Former Catalan President Carles Puigdemont has called on the Spanish government to finally and officially recognize last month’s election results in Catalonia.
From his safe haven in Brussels, the city where he’s hiding from the tyrannical Madrid government, Puigdemont said that the regional government, which was disposed of by the Spanish government, has to be reinstated. And yes, he wants to once again lead his people (to independence). “What is Prime Minister Rajoy waiting for to acknowledge the result?” Puigdemont asked out loud on Old Year’s Day.
The answer, of course, is that Rajoy is simply hoping and praying that this problem disappears all by itself. He wants to prolong possible negotiations, hoping that this will eventually enable him to ignore the election results altogether. Rajoy plans to bring pro-unity party Ciudadanos and its leader Inés Arrimadas to power.
It’s now time for the international community — and especially for the European Union — to force Madrid to take the Catalonian election results seriously and to abide by them. All EU countries have signed the UN treaties guaranteeing people “the right to self-determination.” And the EU presidency has emphasized this right several times, describing it as one of the most fundamental rights “peoples” have:
The right of peoples to self-determination features prominently in the main instruments concerning human rights, such as the United Nations Charter or the two International Covenants on civil and political rights and on economic, social and cultural rights respectively.
As the United Nations Charter points out, the development of good relations between nations must be founded on the principle of equal rights and self-determination of peoples. This right has lost none of its relevance in the present international context and continues to claim the attention of the international community as an integral part of those human rights the observance and protection of which must be ensured by States.
This right, in accordance with which peoples freely determine their own political status and freely provide for their own economic, social and cultural development, illustrates clearly the interdependence and indivisibility of human rights recognized at the Vienna Conference on Human Rights in 1993. Making this right a reality requires full observance of all human rights and fundamental freedoms on the part of States.
That’s an official statement from the EU presidency on the right to self-determination. It was followed up by:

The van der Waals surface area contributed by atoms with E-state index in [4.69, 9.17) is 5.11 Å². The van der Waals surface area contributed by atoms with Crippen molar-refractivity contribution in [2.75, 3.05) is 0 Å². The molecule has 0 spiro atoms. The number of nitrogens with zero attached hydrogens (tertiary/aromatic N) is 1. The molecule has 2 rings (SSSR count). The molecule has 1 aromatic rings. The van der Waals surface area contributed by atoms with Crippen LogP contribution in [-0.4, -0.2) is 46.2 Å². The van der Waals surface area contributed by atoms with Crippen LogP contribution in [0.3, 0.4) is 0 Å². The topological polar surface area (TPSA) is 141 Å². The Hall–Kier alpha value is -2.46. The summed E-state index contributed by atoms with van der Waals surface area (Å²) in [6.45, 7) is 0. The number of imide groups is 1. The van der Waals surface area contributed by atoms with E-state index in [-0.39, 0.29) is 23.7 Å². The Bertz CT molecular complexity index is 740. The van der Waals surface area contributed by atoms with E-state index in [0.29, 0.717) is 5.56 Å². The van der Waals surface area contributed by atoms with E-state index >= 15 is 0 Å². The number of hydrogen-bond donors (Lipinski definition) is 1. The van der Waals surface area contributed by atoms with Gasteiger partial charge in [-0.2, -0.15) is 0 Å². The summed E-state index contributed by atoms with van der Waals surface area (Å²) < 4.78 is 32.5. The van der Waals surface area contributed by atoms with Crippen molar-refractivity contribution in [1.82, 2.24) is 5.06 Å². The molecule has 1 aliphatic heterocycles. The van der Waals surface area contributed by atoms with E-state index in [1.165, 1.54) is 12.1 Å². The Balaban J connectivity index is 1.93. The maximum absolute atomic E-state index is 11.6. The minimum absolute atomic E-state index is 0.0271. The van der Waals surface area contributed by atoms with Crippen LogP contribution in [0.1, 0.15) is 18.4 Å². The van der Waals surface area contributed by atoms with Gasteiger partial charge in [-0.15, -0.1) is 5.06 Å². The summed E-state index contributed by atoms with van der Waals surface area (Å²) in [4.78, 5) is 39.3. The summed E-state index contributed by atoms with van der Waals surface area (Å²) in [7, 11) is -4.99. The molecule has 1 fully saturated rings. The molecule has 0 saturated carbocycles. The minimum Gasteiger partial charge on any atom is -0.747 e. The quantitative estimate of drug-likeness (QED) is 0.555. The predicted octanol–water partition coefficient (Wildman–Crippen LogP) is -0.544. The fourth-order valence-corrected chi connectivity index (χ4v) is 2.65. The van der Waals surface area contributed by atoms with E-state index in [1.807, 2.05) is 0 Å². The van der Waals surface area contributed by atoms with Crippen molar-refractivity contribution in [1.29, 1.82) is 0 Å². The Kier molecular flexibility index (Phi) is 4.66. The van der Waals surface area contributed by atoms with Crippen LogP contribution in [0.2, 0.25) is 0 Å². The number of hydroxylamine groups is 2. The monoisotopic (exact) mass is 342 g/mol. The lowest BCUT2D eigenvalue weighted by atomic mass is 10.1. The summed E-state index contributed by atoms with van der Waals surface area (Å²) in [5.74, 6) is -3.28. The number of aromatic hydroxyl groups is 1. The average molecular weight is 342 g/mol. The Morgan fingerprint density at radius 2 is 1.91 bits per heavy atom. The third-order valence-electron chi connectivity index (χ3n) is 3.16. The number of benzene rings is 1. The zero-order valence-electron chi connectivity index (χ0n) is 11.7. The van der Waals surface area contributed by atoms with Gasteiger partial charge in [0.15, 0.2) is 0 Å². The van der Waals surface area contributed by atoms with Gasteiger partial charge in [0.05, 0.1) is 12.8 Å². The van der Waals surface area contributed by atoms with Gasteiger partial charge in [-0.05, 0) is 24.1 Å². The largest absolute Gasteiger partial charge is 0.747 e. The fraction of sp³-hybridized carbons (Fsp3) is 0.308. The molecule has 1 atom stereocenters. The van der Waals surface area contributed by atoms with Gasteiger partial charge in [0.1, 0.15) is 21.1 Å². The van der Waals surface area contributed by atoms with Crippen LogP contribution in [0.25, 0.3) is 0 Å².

For this right to be effectively applied, a number of conditions need to be fulfilled. Freedom of expression and of opinion must be guaranteed to allow all individuals to debate public affairs and express themselves freely on the choices made by the State. Freedom of conscience and of religion must be ensured. And the importance of free and independent media becomes evident here. The opportunity to participate freely and fully in public life is also indispensable for the exercise of this right.
A further expression of the right of peoples to self-determination is the holding of free, regular and fair elections, which within the framework of a democratic society allow a country’s nationals to follow and support the action of the political institutions mandated by them to manage their interests and provide for public welfare. In this respect, each individual must be able to benefit from the right to assemble with others to defend his or her convictions.
With this in view, the European Union reiterates the importance of promoting and reinforcing the proper management of public affairs, democracy and the rule of law throughout the world. The process of democratization is an essential stage in the recognition of the right of peoples to self-determination.
“Democratization” — like free and fair elections? “The rule of law” — like not beating up people who want to exercise their freedom to vote? You’d think so, but for some reason, the EU has yet to back Puigdemont and his pro-independence party.
It’s time for the EU to live up to its own lofty ideals. And if the European Union isn’t willing to do so, perhaps they should stop pretending to believe in those high-minded principles and start admitting what many have believed to be true for decades anyway: that those “ideals” are nothing more than Machiavellian tools to tell other (non-European!) nations what they can and cannot do.